Every now and then, a film will hit you in just the right way. The best ones can touch long buried emotions. A Monster Calls is one of those films.
Warning: There are minor SPOILERS in this review. While the trailers give you an inkling of what happens in the film, I do my best not to give away too much in my reviews. However, discussing this film in depth requires delving into some important plot points. You have been warned.
Still there? Okay, let’s proceed…
Anchored by newcomer Lewis MacDougall, A Monster Calls approaches mortality and loss in a mature and often beautiful way. Despite some pacing issues and a sometimes heavy-handed way of expressing its message, the film shows us that while art isn’t there to offer an escape from the pain of loss, it’s there to help heal us.
A Story About A Boy
Conor (Lewis MacDougall) is a young boy dealing with his single mother Lizzie’s (Felicity Jones) arduous cancer treatments. Suffering from nightmares, bullies at school, a strict grandmother (Sigourney Weaver) and absentee father (Toby Kebbell), the imaginative young boy tries to escape into his art. One night, he is visited by a Monster (Liam Neeson), born from a yew tree, who demands to know his “truth.” Conor goes along simply because he hopes this Monster will help him deal with his mounting troubles.
While the cast is full of highly respected names, A Monster Calls belongs to young Lewis MacDougall. As the young Conor, MacDougall expresses the boy’s sadness and anger perfectly as his troubles continue to mount. There are multiple silent moments in the film and MacDougall excels in these scenes, impressive for an actor of his age. That said, MacDougall has no problem expressing the anguish Conor feels to heartbreaking effect.
Though her part is relatively small, Felicity Jones is great as Conor’s mother Lizzie. She manages to mirror her son’s emotions, expressing her sadness and frustration in both words and actions. At one point, the father says that Conor turned out just like her. It’s a subtle connection that adds so much to the performance. At the same time, Jones is great when Lizzie has to be brave for Conor. At no point do you ever doubt that she is utterly dedicated to her son.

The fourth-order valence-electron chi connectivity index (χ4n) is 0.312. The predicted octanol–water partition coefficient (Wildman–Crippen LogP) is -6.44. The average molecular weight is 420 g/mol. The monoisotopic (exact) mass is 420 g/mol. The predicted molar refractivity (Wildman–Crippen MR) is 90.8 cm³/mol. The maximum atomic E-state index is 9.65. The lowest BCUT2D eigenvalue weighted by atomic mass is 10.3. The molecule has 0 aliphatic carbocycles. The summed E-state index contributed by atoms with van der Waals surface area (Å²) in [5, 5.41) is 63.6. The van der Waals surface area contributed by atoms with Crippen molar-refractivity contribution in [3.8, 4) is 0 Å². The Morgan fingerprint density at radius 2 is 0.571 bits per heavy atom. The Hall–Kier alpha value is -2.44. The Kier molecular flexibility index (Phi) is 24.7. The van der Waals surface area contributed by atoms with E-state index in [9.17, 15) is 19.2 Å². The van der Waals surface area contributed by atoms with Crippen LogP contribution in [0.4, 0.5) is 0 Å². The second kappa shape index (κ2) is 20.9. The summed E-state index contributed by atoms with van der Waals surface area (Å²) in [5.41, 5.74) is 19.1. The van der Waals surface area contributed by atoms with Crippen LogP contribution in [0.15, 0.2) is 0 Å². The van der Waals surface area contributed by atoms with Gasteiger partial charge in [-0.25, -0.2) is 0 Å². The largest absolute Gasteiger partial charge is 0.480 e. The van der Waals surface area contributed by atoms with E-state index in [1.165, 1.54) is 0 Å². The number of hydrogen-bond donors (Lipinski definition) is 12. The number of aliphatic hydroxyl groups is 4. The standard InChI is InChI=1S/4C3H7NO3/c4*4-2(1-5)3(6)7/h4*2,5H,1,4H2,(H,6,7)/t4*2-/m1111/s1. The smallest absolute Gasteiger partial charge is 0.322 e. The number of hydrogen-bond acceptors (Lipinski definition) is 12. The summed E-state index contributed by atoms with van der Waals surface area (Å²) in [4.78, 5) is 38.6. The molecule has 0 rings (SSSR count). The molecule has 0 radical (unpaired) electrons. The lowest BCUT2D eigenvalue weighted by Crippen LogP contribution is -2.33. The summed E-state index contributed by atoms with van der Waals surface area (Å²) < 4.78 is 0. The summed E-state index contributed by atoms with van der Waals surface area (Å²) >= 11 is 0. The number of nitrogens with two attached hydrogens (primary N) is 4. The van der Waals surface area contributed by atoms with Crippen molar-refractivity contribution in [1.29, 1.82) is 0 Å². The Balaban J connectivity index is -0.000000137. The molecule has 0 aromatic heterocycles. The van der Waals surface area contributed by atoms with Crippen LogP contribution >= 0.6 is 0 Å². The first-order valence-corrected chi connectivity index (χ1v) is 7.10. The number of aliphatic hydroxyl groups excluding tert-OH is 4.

Liam Neeson’s gravely delivery is perfect for the Monster, blending menace during the more intense moments with a surprising softness in the quieter times. Sigourney Weaver is also solid as the stern grandmother and has a very powerful scene with MacDougall where she never speaks a word but creates so much tension you can feel the hairs on the back of your neck stand up. But in the end, she isn’t developed very well. Why is she so strict? We never find out. Kebbell has the smallest role as Conor’s father, but does a good job portraying the well-meaning man.
While the performances are universally great, the pacing of the story feels a little off. The Monster is introduced somewhat abruptly and the relationship between the two solidifies a little too easily. And the Monster is a little too heavy handed when he gives Conor advice. But once that relationship does come together it’s great to see. It’s an interesting relationship; The Monster is not quite a father figure or even a mentor, becoming more of a spiritual advisor.